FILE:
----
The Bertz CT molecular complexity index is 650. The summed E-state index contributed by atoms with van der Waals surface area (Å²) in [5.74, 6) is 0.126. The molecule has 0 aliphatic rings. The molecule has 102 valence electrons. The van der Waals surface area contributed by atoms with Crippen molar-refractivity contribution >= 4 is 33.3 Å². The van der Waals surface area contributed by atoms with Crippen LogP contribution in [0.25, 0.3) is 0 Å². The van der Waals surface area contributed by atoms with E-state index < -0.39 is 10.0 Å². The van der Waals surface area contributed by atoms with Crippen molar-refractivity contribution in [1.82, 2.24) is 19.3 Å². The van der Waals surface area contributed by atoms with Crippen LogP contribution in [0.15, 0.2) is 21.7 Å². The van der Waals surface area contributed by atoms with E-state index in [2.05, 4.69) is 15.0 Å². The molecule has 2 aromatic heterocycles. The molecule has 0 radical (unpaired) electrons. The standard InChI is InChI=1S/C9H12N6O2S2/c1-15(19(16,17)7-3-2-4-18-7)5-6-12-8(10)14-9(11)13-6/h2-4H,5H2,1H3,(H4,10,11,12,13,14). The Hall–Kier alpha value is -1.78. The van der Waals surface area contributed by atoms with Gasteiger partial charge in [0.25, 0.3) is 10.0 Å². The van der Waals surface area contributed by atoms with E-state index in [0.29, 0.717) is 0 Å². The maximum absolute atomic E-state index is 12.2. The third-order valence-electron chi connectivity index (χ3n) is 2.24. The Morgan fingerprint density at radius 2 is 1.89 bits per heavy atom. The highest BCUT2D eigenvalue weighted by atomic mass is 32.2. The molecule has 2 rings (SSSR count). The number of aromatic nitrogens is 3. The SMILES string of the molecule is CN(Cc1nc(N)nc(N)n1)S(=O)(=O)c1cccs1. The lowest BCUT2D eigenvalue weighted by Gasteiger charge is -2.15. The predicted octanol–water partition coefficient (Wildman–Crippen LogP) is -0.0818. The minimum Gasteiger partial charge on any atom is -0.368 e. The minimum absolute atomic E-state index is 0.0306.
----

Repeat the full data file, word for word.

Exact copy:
The Bertz CT molecular complexity index is 650. The summed E-state index contributed by atoms with van der Waals surface area (Å²) in [5.74, 6) is 0.126. The molecule has 0 aliphatic rings. The molecule has 102 valence electrons. The van der Waals surface area contributed by atoms with Crippen molar-refractivity contribution >= 4 is 33.3 Å². The van der Waals surface area contributed by atoms with Crippen LogP contribution in [0.25, 0.3) is 0 Å². The van der Waals surface area contributed by atoms with E-state index < -0.39 is 10.0 Å². The van der Waals surface area contributed by atoms with Crippen molar-refractivity contribution in [1.82, 2.24) is 19.3 Å². The van der Waals surface area contributed by atoms with Crippen LogP contribution in [0.15, 0.2) is 21.7 Å². The van der Waals surface area contributed by atoms with E-state index in [2.05, 4.69) is 15.0 Å². The molecule has 2 aromatic heterocycles. The molecule has 0 radical (unpaired) electrons. The standard InChI is InChI=1S/C9H12N6O2S2/c1-15(19(16,17)7-3-2-4-18-7)5-6-12-8(10)14-9(11)13-6/h2-4H,5H2,1H3,(H4,10,11,12,13,14). The Hall–Kier alpha value is -1.78. The van der Waals surface area contributed by atoms with Gasteiger partial charge in [0.25, 0.3) is 10.0 Å². The van der Waals surface area contributed by atoms with E-state index in [0.29, 0.717) is 0 Å². The maximum absolute atomic E-state index is 12.2. The third-order valence-electron chi connectivity index (χ3n) is 2.24. The Morgan fingerprint density at radius 2 is 1.89 bits per heavy atom. The highest BCUT2D eigenvalue weighted by atomic mass is 32.2. The molecule has 2 rings (SSSR count). The number of aromatic nitrogens is 3. The SMILES string of the molecule is CN(Cc1nc(N)nc(N)n1)S(=O)(=O)c1cccs1. The lowest BCUT2D eigenvalue weighted by Gasteiger charge is -2.15. The predicted octanol–water partition coefficient (Wildman–Crippen LogP) is -0.0818. The minimum Gasteiger partial charge on any atom is -0.368 e. The minimum absolute atomic E-state index is 0.0306.